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ice88873

Unsigned char and char?

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Whats the difference between the two? And could it be the cause of a problem I have with storing characters in a text buffer (with unsigned char, the string can never go above 22 chars in length).

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Both are 8-bit data, so that''s a no to your question. ASCII characters are in the range 0 to 126 anyways.

The difference is that unsigned char ranges from 0 to 255, while signed char ranges from -128 to 127. Unqualified ''char'' may stand for one or the other depending on your compiler.

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quote:
Original post by Useless Hacker
Why on earth would you need a signed char?


Anytime you needed a signed byte. In C and C++, a char is always one byte.

--
The Dilbert Principle: People are idiots.

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quote:
Original post by superpeter
unicode use 2 byte for every character.


Correct, but unicode can't be held within a C++ "char". That's what a "wide char", wchar_t, is for.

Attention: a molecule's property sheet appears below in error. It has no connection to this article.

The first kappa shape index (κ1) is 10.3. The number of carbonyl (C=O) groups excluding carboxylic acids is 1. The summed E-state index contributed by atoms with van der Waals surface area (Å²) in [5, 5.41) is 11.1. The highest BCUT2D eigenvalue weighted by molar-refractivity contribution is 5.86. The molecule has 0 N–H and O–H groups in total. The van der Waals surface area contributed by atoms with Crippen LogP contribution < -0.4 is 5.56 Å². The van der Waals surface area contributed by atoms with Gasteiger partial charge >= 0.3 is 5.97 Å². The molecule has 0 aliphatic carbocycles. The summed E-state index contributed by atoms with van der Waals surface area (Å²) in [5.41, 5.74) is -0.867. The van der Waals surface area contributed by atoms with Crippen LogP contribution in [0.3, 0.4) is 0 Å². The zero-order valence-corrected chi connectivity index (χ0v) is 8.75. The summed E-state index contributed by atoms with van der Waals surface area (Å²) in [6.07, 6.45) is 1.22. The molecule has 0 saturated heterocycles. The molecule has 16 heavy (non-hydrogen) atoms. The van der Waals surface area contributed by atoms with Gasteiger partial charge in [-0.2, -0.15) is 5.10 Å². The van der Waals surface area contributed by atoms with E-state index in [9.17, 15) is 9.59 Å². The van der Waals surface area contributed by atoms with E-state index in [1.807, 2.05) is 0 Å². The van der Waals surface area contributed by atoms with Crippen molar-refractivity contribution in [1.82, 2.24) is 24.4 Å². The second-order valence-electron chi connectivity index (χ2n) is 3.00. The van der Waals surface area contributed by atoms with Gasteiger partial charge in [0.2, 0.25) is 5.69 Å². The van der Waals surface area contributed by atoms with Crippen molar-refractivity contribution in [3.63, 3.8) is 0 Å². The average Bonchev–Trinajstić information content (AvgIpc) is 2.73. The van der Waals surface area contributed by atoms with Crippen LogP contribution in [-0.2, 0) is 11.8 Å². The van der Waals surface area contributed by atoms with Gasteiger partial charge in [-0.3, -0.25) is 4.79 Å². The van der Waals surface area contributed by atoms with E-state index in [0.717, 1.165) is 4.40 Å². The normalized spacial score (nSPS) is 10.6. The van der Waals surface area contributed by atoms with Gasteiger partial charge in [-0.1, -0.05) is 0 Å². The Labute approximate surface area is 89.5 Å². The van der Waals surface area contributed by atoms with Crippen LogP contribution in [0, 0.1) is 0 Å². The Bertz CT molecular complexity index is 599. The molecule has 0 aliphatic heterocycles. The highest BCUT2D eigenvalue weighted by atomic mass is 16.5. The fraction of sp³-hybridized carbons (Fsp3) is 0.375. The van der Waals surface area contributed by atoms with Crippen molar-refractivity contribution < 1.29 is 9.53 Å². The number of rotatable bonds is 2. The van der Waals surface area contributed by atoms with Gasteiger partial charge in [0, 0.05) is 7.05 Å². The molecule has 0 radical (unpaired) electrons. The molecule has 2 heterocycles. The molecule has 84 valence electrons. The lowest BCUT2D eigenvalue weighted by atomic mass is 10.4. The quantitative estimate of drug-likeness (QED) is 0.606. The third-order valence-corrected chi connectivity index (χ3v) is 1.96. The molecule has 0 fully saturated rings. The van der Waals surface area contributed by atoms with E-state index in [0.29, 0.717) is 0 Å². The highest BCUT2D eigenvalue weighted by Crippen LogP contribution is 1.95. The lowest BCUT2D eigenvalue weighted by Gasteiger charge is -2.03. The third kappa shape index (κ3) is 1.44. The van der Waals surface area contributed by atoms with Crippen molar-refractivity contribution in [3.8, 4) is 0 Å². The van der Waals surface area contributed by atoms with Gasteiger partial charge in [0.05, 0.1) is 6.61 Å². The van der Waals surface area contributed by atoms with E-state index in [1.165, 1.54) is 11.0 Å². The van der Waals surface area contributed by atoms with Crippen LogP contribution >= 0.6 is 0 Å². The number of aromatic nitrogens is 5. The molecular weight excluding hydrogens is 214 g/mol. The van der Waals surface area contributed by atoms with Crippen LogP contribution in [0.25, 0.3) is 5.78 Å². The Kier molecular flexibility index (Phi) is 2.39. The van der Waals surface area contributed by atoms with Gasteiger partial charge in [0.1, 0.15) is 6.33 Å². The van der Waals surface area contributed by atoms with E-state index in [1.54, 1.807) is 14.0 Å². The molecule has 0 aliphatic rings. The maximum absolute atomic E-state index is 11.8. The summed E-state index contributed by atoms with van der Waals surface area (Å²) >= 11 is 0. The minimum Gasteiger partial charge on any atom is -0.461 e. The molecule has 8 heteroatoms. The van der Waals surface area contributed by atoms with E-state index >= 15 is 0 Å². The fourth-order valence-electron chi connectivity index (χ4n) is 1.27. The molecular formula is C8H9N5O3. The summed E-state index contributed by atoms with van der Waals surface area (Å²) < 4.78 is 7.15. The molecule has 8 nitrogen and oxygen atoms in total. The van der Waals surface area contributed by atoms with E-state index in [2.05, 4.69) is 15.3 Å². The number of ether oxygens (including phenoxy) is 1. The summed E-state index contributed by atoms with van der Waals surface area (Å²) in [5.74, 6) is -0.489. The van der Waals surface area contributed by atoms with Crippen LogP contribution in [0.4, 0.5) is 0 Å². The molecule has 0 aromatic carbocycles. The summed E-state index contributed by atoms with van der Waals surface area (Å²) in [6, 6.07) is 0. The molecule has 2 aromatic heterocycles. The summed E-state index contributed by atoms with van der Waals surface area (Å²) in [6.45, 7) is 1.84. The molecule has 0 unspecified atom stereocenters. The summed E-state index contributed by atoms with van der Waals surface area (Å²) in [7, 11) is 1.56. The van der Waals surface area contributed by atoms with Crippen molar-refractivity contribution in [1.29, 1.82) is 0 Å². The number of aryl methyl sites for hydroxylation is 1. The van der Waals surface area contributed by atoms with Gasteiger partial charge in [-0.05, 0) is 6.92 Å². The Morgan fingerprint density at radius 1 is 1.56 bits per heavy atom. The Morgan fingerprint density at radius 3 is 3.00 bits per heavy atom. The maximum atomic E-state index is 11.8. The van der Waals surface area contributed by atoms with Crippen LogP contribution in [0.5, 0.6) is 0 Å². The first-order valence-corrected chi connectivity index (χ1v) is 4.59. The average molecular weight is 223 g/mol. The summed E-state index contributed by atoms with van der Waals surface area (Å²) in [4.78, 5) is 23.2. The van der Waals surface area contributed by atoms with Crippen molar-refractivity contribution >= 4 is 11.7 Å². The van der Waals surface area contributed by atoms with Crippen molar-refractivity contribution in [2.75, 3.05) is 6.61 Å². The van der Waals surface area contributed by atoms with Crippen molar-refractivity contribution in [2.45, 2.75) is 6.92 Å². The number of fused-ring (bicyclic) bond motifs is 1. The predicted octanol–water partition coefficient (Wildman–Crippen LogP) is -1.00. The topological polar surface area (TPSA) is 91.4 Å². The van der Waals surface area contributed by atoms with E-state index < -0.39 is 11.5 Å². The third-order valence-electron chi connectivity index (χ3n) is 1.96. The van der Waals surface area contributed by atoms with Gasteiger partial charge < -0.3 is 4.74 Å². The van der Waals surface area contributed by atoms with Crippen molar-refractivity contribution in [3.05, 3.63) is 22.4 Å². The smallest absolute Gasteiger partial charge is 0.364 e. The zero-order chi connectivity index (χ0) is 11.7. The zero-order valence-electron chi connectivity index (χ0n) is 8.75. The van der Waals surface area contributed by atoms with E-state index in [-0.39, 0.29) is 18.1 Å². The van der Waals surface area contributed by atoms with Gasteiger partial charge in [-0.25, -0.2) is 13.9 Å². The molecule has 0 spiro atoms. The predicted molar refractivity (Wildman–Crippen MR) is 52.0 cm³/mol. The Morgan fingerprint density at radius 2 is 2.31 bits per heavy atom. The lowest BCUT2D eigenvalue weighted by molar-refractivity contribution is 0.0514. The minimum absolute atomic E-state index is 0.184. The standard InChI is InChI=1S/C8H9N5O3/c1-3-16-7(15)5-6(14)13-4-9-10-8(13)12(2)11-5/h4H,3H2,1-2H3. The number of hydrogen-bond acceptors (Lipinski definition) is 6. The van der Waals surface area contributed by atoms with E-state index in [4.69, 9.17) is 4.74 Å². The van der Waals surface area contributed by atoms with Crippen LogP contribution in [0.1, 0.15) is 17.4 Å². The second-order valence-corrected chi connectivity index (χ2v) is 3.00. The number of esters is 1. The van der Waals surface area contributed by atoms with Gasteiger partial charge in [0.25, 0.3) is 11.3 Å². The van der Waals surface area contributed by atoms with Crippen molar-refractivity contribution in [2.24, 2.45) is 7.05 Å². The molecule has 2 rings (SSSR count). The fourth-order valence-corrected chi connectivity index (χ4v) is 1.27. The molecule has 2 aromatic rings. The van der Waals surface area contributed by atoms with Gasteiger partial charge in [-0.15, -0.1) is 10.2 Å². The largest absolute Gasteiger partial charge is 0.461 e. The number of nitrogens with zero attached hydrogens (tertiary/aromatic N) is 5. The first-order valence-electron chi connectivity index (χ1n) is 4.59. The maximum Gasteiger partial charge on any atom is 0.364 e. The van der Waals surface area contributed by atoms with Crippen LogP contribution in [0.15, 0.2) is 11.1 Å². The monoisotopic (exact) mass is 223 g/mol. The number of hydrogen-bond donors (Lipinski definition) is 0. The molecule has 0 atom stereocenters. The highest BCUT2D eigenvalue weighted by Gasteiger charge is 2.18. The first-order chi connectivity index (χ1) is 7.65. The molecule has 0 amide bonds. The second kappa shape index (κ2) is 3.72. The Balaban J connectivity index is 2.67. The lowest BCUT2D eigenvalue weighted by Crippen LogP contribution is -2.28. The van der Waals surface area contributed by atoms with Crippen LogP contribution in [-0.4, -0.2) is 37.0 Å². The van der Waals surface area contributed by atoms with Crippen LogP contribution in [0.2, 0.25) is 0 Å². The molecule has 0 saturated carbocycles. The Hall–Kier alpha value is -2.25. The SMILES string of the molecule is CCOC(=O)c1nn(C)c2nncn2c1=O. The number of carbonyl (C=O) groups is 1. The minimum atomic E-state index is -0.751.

quote:
Useless Hacker
Why not just use a byte then. Use chars for chars ('a', 'b') and bytes for numbers (1, 2, 3). Thats what I always do.



And how, in C or C++ code, do you propose to specify you want to "use a byte", unless it's by using char? A char *is a* byte.

--
The Dilbert Principle: People are idiots.


Edited by - SabreMan on February 18, 2002 9:10:14 AM

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quote:
Original post by Useless Hacker
Why not just use a byte then. Use chars for chars (''a'', ''b'') and bytes for numbers (1, 2, 3). Thats what I always do.


Windef.h, line 143
typedef unsigned char BYTE;

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(unsigned char)255 is equal to (unsigned char)-1

Chars will sort of "wrap around". I dont really see any merit in declaring an unsigned char because it finally makes no difference anyway, or at least i dont know of any.

Of note: ''A'' is the equal to (char)65.

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quote:
Original post by Promit
(unsigned char)255 is equal to (unsigned char)-1

Chars will sort of "wrap around". I dont really see any merit in declaring an unsigned char because it finally makes no difference anyway, or at least i dont know of any.


What about when the data you want to hold in an 8-bit char requires a range of 0-255?

quote:

Of note: ''A'' is the equal to (char)65.

...on ASCII systems.



--
The Dilbert Principle: People are idiots.

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